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İçindekiler Önsöz 1-Cinsellik Nedir? 2-Cinsel Beyin-Cinsel Zihin 3-Cinsel Zihinde Beynin Nöroanatomisi, Nörofizyolojisi, Psiko-Farmakolojisi, Nöro-Kimyası 4-Cinsel Beynin, Hazzın ve Orgazmın Nörobilimi 5-Duygusal Zeka (EQ) ve Cinsel Zeka (SQ) 6-Cinsel Nesneler; Cinsel Haz Nesneleri: Normal Nedir? Anormal Nedir? 7-Kendi Cinsel Beyninizi Keşfedin! Cinsel Beyin ve Cinsel Zekanızı Geliştirin! Yazar Hakkında Bilgi Referanslar Çıkmış ve Çıkacak Kitaplar Duygusal Zeka Testinin Anahtarı Tanıtımlar-CİSEATED Eğitimleri CİNSEL BEYİN ve CİNSEL ZİHİN, Türkiye’de ve Türkçe’de pek işlenmemiş kavramlardır. Bu kitap bu konuda yazılan ilk kitaplardan birisidir. Cinsel Beyin, bir bütün olarak beynin nasıl cinselliği etki-lediğini, cinselliğin beyin kökenli fizyolojisini anlatan bir konudur. Cinsel Zihin (Sexual Mind) ise cinselliğin gelişmesinde insan psi-kolojisinin, zihnin dinamiğinin, içgüdülerin, bilinçdışının nasıl geliştiğini araştırır. Aslında kitabın temel konusu, hem cinsel beyin, hem de cinsel zihindir. Cinsel Beynin çalışma prensiplerinin çoğu bugünkü tıp ve fizyoloji tarafından bilinmektedir. Cinsel Beyin’de metafizik olgu-lara yer yoktur. Ruha veya ölçülemeyen ne olduğu belirsiz enerjilere yer yoktur. Cinsel beynin sinir sistemi, ölçülebilen ve ne olduğu bilinen moleküler olaylarla çalışır. Kullandığı enerji ise ATP’dir; hiçbir metafizik enerji yoktur. Beyin ve sinirler biyoelektrik potan-siyeller olan aksiyon potansiyelleri sayesinde haberleşir, bilgiyi saklar. Bunun gerçekleşmesi için ise oksijen ve glikozun varlığına ihtiyaç vardır; oksijen ve glikozun olmadığı yerde bilinç ve düşünce, hafıza olamaz. Bu konuda kitabın bir bölümünden kısa bir alıntı yapmakta fayda vardır: … “Görebileceğiniz gibi aşk, cinsel uyarım, libido, orgazm, hor-monlar konusunda pek çok bilimsel gerçek açığa çıkmıştır. Bunların hiç birisi metafizik olgular değillerdir! Bilinç, beyin, hafıza, haz, çoşku, dü-şünce, ekstaz halleri, çeşitli farklı orgazmlar, cinsel haz hepsi biyoelektrisel potansiyellere, hormonlara ve nörotransmitterlere bağlıdır. Ama bu bilgiye ulaşamayan ve özümsemeyen “sokaktaki insan” bu olguları hep ne olduğunu kendisinin bile hayalinde canlandıramadığı CHAKRA’lara, Kundalini enerjisine, 3000 yıl önceki “kadim” dediği tutarsız ve bilim dışı teorilere bağlamaktadırlar. Bu bilgiler üç sayfalık bir “kişisel gelişim merkezi” broşürüyle açıklanmaktadır; öğrenmek kolaydır, akılda tutmak kolaydır, insanları kandırmak kolaydır! Ama gerçek bilginin arkasındaki milyonlarca sayfalık tıp araş-tırmaları ve tıp bilgisi “sokaktaki adam ve onu kandıran kişisel gelişimci-ler” veya “Tantracılar” tarafından göz ardı edilmekte ve sadece para kazanma amaçlı şarlatanlık planları sıradan halkı kandırmak ve soymak için kullanılmaktır. Her workshopta söylediğim bir gerçek vardır: “ Tıp olmadan, Cinsel Terapi olmaz! Tıp olmadan, Tantra olmaz! Herkes, düzeyini ve seviyesini bilecek…” İçinde yaşadığımız Post Modern Delilik Çağında, herkes şarlatan terapist, sağaltıcı ve eğitmen olmuştur, ne yazık ki! Tantracılar, cinsel terapistler, psikologlar, kişisel gelişimciler arasında o kadar çok şarlatan mevcuttur ki! Son olarak Amerika’da satılamayan Koçluk, Kuantum Koçluğu, yaşam koçluğu gibi eğitimler Türkiye’de pek çok alıcı bulmaktadır. Haya-tında tek psikoloji veya tıp kitabı okumamış kişiler neyin Koçluğundan (COACH) bahsetmektedirler? Ama artık Türkiye’de üç kelime uzak doğu felsefesi, birkaç kelime Chakra, Kundalini gibi lakırdılar edenler, üç sayfa-lık broşür bilgileriyle halka sağaltım dağıtmakta ve Tantra ve cinsel da-nışmanlık konusunda uzman kesilmektedirler!” Birkaç haftalık eğitimle 5-6 bin TL bastırıp koç olanlar mı ararsınız? Koç kelimesinin önüne, ne anlama geldiğini kendisinin de bilmediği Kuantum kelimesini ekleyenler mi ararsınız? Birkaç haftada metafizik reiki sağaltıcısı, reiki master olanlar mı ararsınız? Kendi egosunu ve narsizmini tatmin etmek isteyen bir sürü psikotik deli mi ararsınız? Herkes piyasada üç kuruşluk ve beş sayfalık bilgileriyle hekimlik yapmaktadır. Bu aslında 2000’li yılların başından beri Türkiye’deki toplum mühendisliğiyle değiştirilen ve ruhani, metafizik olgulara aşırı değer veren sistemin ve inançlar topluluğunun bir ürünü ve yansımasıdır! Türkiye 2000’lerden sonra toplum olarak delirtilmiştir. Evet! Delirtilmiş, hasta, şizofre-nik ve psikotik bir toplumda yaşıyoruz. Bu hasta toplumun ne yazık ki cinselliği de ağır biçimde hasta ve psikotiktir! Bu kitap ise size gerçekleri anlatmaktadır! Saf bilimsel gerçekleri! Beyninizin, cinsel beyninizin, cinsel zihninizin nasıl çalıştığını binlerce referansa dayandırarak size sunmaktadır. Uma-rız, gerçeklere gözlerinizi kapamazsınız!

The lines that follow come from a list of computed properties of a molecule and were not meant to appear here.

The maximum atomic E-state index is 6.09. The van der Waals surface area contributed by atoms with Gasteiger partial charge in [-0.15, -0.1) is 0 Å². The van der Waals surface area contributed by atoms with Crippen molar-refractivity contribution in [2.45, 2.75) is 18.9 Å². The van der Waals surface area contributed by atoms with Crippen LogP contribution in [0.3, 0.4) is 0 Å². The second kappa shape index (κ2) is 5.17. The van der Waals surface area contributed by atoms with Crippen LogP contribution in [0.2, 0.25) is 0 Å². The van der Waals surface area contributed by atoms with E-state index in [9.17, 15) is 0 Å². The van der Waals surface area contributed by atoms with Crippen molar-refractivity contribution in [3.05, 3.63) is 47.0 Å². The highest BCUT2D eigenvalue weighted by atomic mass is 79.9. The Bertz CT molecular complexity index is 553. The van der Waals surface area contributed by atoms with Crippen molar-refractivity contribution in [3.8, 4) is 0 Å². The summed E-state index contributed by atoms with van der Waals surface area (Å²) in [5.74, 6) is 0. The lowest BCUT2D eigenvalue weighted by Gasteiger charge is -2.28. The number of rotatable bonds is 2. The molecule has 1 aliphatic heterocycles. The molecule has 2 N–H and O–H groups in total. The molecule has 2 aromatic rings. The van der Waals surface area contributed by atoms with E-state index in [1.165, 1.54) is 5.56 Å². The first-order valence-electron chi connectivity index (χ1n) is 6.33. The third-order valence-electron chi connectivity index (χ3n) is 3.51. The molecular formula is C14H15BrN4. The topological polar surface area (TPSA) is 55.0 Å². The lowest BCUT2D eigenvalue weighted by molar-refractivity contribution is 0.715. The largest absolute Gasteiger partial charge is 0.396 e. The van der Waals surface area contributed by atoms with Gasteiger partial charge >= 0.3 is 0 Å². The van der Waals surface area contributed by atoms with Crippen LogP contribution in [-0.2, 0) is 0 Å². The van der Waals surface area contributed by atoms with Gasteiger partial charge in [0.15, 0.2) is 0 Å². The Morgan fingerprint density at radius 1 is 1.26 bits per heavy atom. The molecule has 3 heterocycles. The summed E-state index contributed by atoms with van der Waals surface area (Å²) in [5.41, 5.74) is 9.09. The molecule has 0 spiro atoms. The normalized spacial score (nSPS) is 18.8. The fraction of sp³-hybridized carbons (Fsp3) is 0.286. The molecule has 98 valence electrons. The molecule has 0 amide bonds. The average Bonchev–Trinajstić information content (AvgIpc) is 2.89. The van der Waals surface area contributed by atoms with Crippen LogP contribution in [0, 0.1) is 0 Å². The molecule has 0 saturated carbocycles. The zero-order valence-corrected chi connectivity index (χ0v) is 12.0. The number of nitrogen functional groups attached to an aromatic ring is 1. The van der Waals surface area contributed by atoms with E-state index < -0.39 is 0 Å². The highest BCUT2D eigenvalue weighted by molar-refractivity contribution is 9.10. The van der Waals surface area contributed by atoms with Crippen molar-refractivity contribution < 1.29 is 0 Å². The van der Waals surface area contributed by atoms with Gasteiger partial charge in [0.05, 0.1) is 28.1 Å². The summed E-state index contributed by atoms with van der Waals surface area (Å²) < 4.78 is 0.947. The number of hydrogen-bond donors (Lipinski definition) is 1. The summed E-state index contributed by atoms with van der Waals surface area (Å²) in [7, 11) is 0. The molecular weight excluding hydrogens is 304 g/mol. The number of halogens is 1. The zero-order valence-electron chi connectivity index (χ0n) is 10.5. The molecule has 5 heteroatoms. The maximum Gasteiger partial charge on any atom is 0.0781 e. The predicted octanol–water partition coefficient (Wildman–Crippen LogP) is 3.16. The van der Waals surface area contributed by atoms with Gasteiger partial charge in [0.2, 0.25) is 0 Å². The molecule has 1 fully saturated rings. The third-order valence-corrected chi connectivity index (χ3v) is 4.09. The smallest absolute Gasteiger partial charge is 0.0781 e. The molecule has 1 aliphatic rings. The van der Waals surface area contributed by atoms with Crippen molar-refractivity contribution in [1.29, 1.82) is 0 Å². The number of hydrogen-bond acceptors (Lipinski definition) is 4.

Chapter